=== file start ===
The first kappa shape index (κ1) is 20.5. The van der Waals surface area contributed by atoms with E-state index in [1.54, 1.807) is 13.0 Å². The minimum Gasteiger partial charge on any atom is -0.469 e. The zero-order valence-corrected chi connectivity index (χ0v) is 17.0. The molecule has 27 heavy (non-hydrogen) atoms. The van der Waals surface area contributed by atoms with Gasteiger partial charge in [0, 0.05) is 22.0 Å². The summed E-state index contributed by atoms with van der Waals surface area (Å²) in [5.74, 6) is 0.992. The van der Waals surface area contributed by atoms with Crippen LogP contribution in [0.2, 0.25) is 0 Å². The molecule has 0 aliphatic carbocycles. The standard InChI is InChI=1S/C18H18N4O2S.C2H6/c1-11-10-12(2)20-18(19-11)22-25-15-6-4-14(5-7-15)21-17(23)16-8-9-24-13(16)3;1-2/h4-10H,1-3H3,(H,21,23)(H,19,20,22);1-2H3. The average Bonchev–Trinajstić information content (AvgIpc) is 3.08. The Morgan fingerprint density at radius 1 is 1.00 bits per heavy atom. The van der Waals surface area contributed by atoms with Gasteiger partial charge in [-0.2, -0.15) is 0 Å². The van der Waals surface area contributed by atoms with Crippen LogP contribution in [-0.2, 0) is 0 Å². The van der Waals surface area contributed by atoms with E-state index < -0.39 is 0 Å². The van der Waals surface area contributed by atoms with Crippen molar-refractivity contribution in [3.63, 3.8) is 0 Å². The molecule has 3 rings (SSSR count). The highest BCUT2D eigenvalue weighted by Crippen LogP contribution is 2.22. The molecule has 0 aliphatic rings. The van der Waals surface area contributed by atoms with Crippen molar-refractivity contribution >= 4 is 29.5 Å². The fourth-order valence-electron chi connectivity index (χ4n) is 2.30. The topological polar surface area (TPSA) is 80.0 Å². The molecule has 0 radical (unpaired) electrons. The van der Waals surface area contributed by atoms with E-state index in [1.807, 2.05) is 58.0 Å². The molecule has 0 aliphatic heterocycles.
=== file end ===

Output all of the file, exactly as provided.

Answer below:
The first kappa shape index (κ1) is 20.5. The van der Waals surface area contributed by atoms with E-state index in [1.54, 1.807) is 13.0 Å². The minimum Gasteiger partial charge on any atom is -0.469 e. The zero-order valence-corrected chi connectivity index (χ0v) is 17.0. The molecule has 27 heavy (non-hydrogen) atoms. The van der Waals surface area contributed by atoms with Gasteiger partial charge in [0, 0.05) is 22.0 Å². The summed E-state index contributed by atoms with van der Waals surface area (Å²) in [5.74, 6) is 0.992. The van der Waals surface area contributed by atoms with Crippen LogP contribution in [0.2, 0.25) is 0 Å². The molecule has 0 aliphatic carbocycles. The standard InChI is InChI=1S/C18H18N4O2S.C2H6/c1-11-10-12(2)20-18(19-11)22-25-15-6-4-14(5-7-15)21-17(23)16-8-9-24-13(16)3;1-2/h4-10H,1-3H3,(H,21,23)(H,19,20,22);1-2H3. The average Bonchev–Trinajstić information content (AvgIpc) is 3.08. The Morgan fingerprint density at radius 1 is 1.00 bits per heavy atom. The van der Waals surface area contributed by atoms with Gasteiger partial charge in [-0.2, -0.15) is 0 Å². The van der Waals surface area contributed by atoms with Crippen LogP contribution in [-0.2, 0) is 0 Å². The van der Waals surface area contributed by atoms with E-state index < -0.39 is 0 Å². The van der Waals surface area contributed by atoms with Crippen molar-refractivity contribution in [3.63, 3.8) is 0 Å². The molecule has 3 rings (SSSR count). The highest BCUT2D eigenvalue weighted by Crippen LogP contribution is 2.22. The molecule has 0 aliphatic rings. The van der Waals surface area contributed by atoms with Crippen molar-refractivity contribution >= 4 is 29.5 Å². The fourth-order valence-electron chi connectivity index (χ4n) is 2.30. The topological polar surface area (TPSA) is 80.0 Å². The molecule has 0 radical (unpaired) electrons. The van der Waals surface area contributed by atoms with E-state index in [1.807, 2.05) is 58.0 Å². The molecule has 0 aliphatic heterocycles.